Romney to Obama: Serious questions about terrorist strike in Libya

Charles Dharapak/AP
ASHEVILLE, N.C. – Mitt Romney challenged President Obama on Thursday to explain why it took so long for the administration to conclude that the attack in Libya that killed four Americans, including the U.S. ambassador, was a terrorist attack successfully carried out on the anniversary of September 11th.

Romney raised the issue after Obama Deputy Campaign Manager Stephanie Cutter said in an interview on CNN that the “entire reason” the attack in Benghazi has become a “political topic…is because of Mitt Romney and Paul Ryan.”

Romney seized on Cutter’s comment at a rally here, scoffing at the notion that his campaign was responsible for making an issue out of the events in Libya.

“No, President Obama, it’s an issue because this is the first time in 33 years that a United States ambassador has been assassinated,” Romney said as a crowd of over 8,000 shouted their agreement. “Mr. President, this is an issue because we were attacked successfully by terrorists on the anniversary of 9/11. President Obama, this is an issue because Americans wonder why it was it took so long for you and your administration to admit that this was a terrorist attack.”

The Obama administration has come under fire for its shifting accounts of the events that occurred at American diplomatic compounds on September 11th, when four Americans were killed, including the U.S. Ambassador to Libya Christopher Stevens.  Administration officials initially signaled that the attacks were triggered by protests against an anti-Muslim film, although reporting later showed that U.S. intelligence agencies internally concluded within a day that the incident was a planned terror attack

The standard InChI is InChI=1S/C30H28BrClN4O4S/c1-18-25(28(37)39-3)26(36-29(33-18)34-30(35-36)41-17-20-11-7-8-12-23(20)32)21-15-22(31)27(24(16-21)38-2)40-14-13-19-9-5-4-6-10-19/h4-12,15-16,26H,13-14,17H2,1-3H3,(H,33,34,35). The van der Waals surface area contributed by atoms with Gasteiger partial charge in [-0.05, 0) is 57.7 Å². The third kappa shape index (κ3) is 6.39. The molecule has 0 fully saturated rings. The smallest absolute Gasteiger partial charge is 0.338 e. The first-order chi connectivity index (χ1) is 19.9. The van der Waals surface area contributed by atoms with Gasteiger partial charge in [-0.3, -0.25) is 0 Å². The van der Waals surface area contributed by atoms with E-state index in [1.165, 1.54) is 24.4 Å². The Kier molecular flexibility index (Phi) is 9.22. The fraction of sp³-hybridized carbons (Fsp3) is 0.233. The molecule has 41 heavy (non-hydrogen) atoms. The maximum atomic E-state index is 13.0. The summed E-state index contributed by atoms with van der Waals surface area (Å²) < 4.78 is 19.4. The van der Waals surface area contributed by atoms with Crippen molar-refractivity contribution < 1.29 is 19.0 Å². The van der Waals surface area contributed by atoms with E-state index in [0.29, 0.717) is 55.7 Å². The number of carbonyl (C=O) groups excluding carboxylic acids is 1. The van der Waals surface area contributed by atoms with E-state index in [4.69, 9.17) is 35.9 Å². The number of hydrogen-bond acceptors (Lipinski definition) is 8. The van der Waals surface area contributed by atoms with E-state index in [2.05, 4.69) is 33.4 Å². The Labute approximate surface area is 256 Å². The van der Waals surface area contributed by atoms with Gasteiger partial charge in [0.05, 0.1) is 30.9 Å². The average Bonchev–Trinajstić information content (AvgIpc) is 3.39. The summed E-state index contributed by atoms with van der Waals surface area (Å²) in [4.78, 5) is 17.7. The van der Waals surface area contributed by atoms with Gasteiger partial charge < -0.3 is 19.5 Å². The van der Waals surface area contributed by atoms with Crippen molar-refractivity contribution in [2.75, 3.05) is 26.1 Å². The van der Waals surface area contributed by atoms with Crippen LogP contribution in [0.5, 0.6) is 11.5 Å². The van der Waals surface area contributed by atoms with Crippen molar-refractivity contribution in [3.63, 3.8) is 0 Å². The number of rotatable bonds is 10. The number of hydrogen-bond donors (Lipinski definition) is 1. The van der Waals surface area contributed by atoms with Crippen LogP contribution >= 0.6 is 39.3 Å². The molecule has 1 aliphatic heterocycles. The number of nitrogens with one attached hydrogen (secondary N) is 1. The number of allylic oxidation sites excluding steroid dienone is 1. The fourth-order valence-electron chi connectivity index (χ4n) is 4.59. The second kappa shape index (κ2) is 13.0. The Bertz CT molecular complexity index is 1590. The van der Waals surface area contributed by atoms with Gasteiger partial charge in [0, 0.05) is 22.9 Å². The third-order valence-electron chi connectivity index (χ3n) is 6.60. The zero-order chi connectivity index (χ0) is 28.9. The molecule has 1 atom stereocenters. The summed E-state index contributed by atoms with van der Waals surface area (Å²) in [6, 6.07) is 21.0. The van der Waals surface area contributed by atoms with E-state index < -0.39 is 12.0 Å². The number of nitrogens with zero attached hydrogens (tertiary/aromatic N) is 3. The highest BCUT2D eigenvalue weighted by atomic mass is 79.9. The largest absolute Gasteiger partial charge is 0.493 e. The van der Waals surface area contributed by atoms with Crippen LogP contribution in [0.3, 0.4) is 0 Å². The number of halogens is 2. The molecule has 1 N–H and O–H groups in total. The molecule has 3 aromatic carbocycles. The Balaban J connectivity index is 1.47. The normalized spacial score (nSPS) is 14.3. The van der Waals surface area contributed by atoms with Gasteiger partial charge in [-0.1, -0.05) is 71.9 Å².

Cutter’s comment about the political nature of the attacks on Obama over the Libyan incident came as she argued that the administration has passed along the best intelligence as it comes in. She was later pushed on these facts in an interview with Fox News host Brett Baier, who pointed out that the president himself tied the attacks to the video in an appearance on CBS’ David Letterman show six days after the  assault on the compounds.

“It was an intelligence conclusion,” Cutter responded before becoming testy.  “What are you suggesting? Are you suggesting that we are playing politics with this?”

“I am not suggesting anything,” Baier responded. “The entire reason this has become a political topic, four people are dead.”

Cutter agreed and insisted that the Obama administration “has treated this entire tragedy with the utmost seriousness to get to the bottom of the attacks, hold the perpetrators accountable, and make sure that it never happens again.”

In Asheville, Romney agreed that the issue is not a political one. “These are very serious questions,” he said.  “And the American people deserve serious answers and I hope they come soon.”

The Obama campaign harked back to Romney’s initial response to violence in Egypt and Libya -- a statement late on the night of Sept. 11 that was widely viewed in both parties as premature, inaccurate and inappropriate. “From the time of the attack in Libya, Mitt Romney has stopped at nothing to politicize these events – and he wasted no time in proving that point in North Carolina today,” Obama for America spokeswoman Lis Smith said Thursday in a statement.  ‘While President Obama has been focused on getting the facts, finding the terrorists responsible, and bringing them to justice, Mitt Romney has attempted to use the tragedy to his political advantage.”
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